That's a growth rate of 9% to 12% on a constant currency basis. And regarding ARR seasonality, we would expect the growth rates to be fairly consistent each quarter throughout fiscal '21. Free cash flow is expected to be approximately $340 million for the full year, growth of approximately 60% year-over-year. As we've said previously, fiscal '21 free cash flow growth benefits from reduced interest, restructuring and acquisition-related payments. And regarding the linearity of free cash flow in fiscal '21, we expect to generate more than 60% of our annual free cash flow in the first half.

As collections are stronger in the first half, it will be offset by expenses increasing as we ramp hiring throughout the year. We expect Q1 free cash flow north of $100 million. With the incremental revolver debt paid off and free cash flow accelerating, we plan to address the stock repurchase program with our Board at our upcoming Board Meeting in November. And as a reminder, fiscal '21 free cash flow includes approximately $15 million of restructuring payments related primarily to the headquarter relocation as well as to the cost actions we took early in fiscal '20.

Now turning to P&L guidance. We're expecting fiscal '21 revenue of $1.55 billion to $1.6 billion. That's a growth rate of 6% to 10%. The decline in the revenue growth rate relative to fiscal '20 is related to the impact of ASC 606 and related business policy changes that benefited revenue growth last fiscal year. It has no impact on ARR or free cash flow as we continue to bill customers annually upfront. On the expense front, we're expecting operating expense growth of approximately 10% in fiscal '21.

We plan to start filling open headcount roles at a more normalized pace after hitting the pause button last year, while tightly managing expenses throughout fiscal '20. We also expect other expenses like travel to increase as the global economy reopens. And we also expect some increase in variable compensation expense. Non-GAAP EPS is expected to be $2.65 to $2.85, that's growth of 3% to 11%.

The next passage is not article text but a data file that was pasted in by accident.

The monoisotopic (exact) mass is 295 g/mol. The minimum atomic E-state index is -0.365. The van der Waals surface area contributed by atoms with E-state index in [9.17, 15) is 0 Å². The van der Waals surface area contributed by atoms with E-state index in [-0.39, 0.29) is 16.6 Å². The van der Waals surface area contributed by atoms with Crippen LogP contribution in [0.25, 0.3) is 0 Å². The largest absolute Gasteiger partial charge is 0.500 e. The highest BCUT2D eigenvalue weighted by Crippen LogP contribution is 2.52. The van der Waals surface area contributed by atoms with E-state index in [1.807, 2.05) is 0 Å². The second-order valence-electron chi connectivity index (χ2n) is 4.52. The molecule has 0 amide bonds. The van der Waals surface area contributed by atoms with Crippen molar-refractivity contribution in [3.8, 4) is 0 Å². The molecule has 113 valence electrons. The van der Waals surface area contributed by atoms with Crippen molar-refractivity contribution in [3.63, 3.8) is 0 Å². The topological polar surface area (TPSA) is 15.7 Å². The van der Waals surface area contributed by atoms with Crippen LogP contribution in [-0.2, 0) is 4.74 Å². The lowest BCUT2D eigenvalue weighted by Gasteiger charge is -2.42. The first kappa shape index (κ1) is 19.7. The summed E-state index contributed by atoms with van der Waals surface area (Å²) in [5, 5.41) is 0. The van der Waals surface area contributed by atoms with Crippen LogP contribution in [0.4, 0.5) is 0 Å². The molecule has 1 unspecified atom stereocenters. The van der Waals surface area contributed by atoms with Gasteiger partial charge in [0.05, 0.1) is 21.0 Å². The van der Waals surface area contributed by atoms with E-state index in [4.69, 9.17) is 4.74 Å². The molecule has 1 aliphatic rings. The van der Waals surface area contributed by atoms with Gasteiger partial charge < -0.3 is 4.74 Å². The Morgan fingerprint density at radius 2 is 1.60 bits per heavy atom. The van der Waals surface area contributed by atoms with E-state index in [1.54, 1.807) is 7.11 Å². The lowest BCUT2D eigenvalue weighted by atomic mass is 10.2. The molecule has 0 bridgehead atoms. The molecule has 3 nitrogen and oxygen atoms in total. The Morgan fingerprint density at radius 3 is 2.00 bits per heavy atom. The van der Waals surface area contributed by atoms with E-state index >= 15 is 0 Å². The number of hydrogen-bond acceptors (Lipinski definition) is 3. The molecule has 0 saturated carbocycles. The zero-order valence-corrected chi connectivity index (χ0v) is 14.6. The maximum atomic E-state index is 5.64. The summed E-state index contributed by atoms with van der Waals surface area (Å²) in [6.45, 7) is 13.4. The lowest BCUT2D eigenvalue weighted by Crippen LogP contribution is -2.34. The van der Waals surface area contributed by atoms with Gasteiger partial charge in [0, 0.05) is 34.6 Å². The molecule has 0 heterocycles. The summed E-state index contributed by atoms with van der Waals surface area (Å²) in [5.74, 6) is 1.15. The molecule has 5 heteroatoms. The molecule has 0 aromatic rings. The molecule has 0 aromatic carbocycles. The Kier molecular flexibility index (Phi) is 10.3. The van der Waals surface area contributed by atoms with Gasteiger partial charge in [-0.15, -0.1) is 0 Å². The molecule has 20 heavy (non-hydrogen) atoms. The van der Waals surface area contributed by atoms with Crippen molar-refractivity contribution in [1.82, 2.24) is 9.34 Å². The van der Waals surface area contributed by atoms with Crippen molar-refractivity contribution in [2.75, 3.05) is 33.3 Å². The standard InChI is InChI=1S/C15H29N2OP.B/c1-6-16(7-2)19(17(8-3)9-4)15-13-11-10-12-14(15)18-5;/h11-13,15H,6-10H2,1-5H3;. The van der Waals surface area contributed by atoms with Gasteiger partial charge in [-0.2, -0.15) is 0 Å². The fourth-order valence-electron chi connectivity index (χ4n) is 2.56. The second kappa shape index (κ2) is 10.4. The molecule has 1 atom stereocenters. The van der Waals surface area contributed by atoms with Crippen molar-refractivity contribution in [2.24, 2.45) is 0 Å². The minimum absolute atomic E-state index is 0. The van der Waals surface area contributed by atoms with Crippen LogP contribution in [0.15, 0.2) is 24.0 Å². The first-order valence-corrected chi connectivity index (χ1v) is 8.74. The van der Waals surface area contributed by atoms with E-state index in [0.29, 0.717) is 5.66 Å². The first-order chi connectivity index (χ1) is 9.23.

So wrapping up, we had solid financial performance in fiscal '20. We delivered our third consecutive year of double-digit ARR growth while maintaining discipline on our expense structure. And we are successfully navigating a very challenging macro environment. We began fiscal '21 in a strong position to continue driving attractive top line growth and very strong free cash flow growth.

With that, I'll turn the call over to the operator to begin Q&A.

Questions and Answers:

Operator

[Operator Instructions] Our first question comes from Jay Vleeschhouwer with Griffin Securities.

Jay Vleeschhouwer -- Griffin Securities -- Analyst

Yes, thank you. Good evening. Jim, let me start with you and ask about what I think are still the two largest sources of revenue for you, namely your CAD active base and your PLM active base. And this is an industry trend question. Over the last couple of years, there's been a very interesting phenomenon with Creo growing as quickly in terms of its active base as your principal peers have been doing after lagging your peers' growth as far as active base is concerned. So you're now with the rest of the group, in that respect, in the mid-single digits for Creo base growth.

And so the question is, how are you thinking about the growth from here in the active base for Creo? And then similar question for the Windchill, which has also been growing its base it seems in about the mid-single digits. Would you expect some acceleration in '21 and beyond in the base?